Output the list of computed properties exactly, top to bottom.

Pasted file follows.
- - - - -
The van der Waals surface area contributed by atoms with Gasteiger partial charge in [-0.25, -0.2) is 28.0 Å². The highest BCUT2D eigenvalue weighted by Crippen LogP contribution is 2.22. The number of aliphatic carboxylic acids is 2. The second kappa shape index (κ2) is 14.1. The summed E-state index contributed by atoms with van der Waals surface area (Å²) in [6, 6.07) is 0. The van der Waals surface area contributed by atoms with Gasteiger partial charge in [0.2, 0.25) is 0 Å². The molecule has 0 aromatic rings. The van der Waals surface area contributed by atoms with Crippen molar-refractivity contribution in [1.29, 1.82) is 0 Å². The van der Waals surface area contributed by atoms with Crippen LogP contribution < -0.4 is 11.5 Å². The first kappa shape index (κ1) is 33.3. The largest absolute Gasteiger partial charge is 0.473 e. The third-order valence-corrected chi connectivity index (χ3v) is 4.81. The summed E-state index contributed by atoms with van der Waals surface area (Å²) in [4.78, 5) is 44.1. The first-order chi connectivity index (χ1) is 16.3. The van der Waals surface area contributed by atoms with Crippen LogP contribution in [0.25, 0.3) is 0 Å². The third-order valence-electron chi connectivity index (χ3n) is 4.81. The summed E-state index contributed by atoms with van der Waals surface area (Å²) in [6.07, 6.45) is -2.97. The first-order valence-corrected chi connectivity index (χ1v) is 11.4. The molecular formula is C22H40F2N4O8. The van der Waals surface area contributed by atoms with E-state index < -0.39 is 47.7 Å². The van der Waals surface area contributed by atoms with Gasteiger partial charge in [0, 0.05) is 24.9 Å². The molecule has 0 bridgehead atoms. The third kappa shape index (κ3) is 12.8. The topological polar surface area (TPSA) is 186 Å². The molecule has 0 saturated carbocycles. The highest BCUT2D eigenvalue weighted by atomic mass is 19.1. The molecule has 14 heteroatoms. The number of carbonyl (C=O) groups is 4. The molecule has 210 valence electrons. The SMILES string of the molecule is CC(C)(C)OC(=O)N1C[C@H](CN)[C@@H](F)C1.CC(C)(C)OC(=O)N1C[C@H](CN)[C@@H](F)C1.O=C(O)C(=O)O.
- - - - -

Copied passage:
The van der Waals surface area contributed by atoms with Gasteiger partial charge in [-0.25, -0.2) is 28.0 Å². The highest BCUT2D eigenvalue weighted by Crippen LogP contribution is 2.22. The number of aliphatic carboxylic acids is 2. The second kappa shape index (κ2) is 14.1. The summed E-state index contributed by atoms with van der Waals surface area (Å²) in [6, 6.07) is 0. The van der Waals surface area contributed by atoms with Gasteiger partial charge in [0.2, 0.25) is 0 Å². The molecule has 0 aromatic rings. The van der Waals surface area contributed by atoms with Crippen molar-refractivity contribution in [1.29, 1.82) is 0 Å². The van der Waals surface area contributed by atoms with Crippen LogP contribution < -0.4 is 11.5 Å². The first kappa shape index (κ1) is 33.3. The largest absolute Gasteiger partial charge is 0.473 e. The third-order valence-corrected chi connectivity index (χ3v) is 4.81. The summed E-state index contributed by atoms with van der Waals surface area (Å²) in [4.78, 5) is 44.1. The first-order chi connectivity index (χ1) is 16.3. The van der Waals surface area contributed by atoms with Crippen LogP contribution in [0.25, 0.3) is 0 Å². The third-order valence-electron chi connectivity index (χ3n) is 4.81. The summed E-state index contributed by atoms with van der Waals surface area (Å²) in [6.07, 6.45) is -2.97. The first-order valence-corrected chi connectivity index (χ1v) is 11.4. The molecular formula is C22H40F2N4O8. The van der Waals surface area contributed by atoms with E-state index < -0.39 is 47.7 Å². The van der Waals surface area contributed by atoms with Gasteiger partial charge in [0, 0.05) is 24.9 Å². The molecule has 0 bridgehead atoms. The third kappa shape index (κ3) is 12.8. The topological polar surface area (TPSA) is 186 Å². The molecule has 0 saturated carbocycles. The highest BCUT2D eigenvalue weighted by atomic mass is 19.1. The molecule has 14 heteroatoms. The number of carbonyl (C=O) groups is 4. The molecule has 210 valence electrons. The SMILES string of the molecule is CC(C)(C)OC(=O)N1C[C@H](CN)[C@@H](F)C1.CC(C)(C)OC(=O)N1C[C@H](CN)[C@@H](F)C1.O=C(O)C(=O)O.